Tucked inside an unmarked, nondescript corner building on Chartres Street in the French Quarter are hundreds of thousands of carefully cataloged artifacts spanning more than three centuries of Louisiana’s cultural heritage.

The Louisiana State Museum system, with five nearby facilities that are open to the public, uses the four-story, climate-controlled storage facility to house the rest of its vast collection of historical records, gilt-framed paintings, period clothing and other artifacts that date back as far as Louisiana’s colonial days.

As state lawmakers have grappled with an estimated $600 million shortfall in next year’s budget, the museum system’s financial picture appeared bleak — an initially scheduled 37 percent drop in its state appropriation on top of years of funding cuts that left the museum system with its lowest budget and smallest staff in more than a decade.

After six months on the job, Lt. Gov. Billy Nungesser has been looking for ways to cut costs and raise revenue for the museum. One idea he’s exploring: selling the system’s storage building, which sits on 7,700 square feet of prime French Quarter real estate, and some of its more than 400,000 artifacts — those that are deemed to be of limited value.

“Why are we storing art in the middle of the French Quarter in such a valuable building?” Nungesser said. “That’s such an expensive building to maintain. I’d much rather see that cost going into maintaining and improving our museums.”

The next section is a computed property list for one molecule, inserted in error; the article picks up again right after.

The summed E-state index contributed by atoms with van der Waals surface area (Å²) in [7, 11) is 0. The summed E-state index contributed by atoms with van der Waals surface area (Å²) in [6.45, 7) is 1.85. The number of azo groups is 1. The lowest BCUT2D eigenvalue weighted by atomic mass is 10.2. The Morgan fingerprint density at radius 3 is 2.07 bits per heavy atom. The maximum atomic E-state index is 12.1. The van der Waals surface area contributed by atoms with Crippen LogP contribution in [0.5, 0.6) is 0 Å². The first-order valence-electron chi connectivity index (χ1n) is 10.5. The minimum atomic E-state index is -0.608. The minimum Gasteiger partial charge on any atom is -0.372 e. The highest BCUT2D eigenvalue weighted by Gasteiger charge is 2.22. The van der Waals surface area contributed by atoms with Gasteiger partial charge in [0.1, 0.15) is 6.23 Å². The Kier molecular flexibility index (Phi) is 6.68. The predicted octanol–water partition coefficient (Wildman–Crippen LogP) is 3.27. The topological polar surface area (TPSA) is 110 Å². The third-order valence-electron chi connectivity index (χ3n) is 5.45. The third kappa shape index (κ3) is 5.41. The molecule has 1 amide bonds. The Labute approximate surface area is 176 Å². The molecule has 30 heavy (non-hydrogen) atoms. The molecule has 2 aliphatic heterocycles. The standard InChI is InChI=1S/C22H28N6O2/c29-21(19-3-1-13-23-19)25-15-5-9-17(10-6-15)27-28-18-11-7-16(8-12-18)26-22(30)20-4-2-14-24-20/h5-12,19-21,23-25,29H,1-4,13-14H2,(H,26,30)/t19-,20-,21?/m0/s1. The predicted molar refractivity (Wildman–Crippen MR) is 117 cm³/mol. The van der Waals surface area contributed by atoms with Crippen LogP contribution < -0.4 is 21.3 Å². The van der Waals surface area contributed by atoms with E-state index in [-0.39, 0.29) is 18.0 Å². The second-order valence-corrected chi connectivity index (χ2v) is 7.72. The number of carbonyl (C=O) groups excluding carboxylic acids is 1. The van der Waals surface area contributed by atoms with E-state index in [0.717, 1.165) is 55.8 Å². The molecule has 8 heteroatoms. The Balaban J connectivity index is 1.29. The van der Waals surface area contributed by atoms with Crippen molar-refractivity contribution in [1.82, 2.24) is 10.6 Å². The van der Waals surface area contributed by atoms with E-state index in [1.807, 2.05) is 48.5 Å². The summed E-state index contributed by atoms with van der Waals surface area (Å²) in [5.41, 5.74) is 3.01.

Nungesser described his ideas — still not definite, and almost certain to draw the ire of some museum supporters — in a recent interview.

A former two-term president of Plaquemines Parish, Nungesser was elected lieutenant governor last fall and took office in January. By law, the lieutenant governor oversees the Department of Culture, Recreation and Tourism, which includes the Louisiana State Museum — a system that includes museums in New Orleans, Baton Rouge and other cities.

Last month, Nungesser dismissed the system’s director, Mark Tullos, a Baton Rouge native who took over in 2013.

In interviews, several board members — who declined to comment on the record — said they were surprised to learn about Tullos’ departure only after the fact. They saw Tullos as a decent guy who held the system together despite steep budget cuts and additional challenges, like last year’s mold outbreak at the 1850 House — a house museum that is part of the Lower Pontalba Building — and the collections building.

Nungesser was vague about why he fired Tullos, but he said museum leaders didn’t have a well-thought-out budget and seemingly “just went from one fire to another fire.”

“Not that Mark didn’t do his best job, but we needed — you’ve got to have somebody at the top setting the rules, the goals and what’s expected of people,” Nungesser said.

For the current fiscal year, the museum lost about $1 million of its state funding, leaving it with $6.1 million. For the year that begins July 1, Gov. John Bel Edwards proposed $3.8 million, representing a further cut of 37 percent.

The final figure, though, is expected to be about $6.4 million.

‘Nothing off the table’

Despite years of cuts, Nungesser isn’t planning to close any of the system’s museums. Instead, he wants to drum up more attendance — and in turn, cash —— by rotating exhibits and promoting the facilities. And a multimillion-dollar fundraising campaign is underway to open the New Orleans Jazz Museum, which supporters hope will house thousands of jazz-related artifacts, at the Old U.S. Mint in time for the city’s 2018 tricentennial.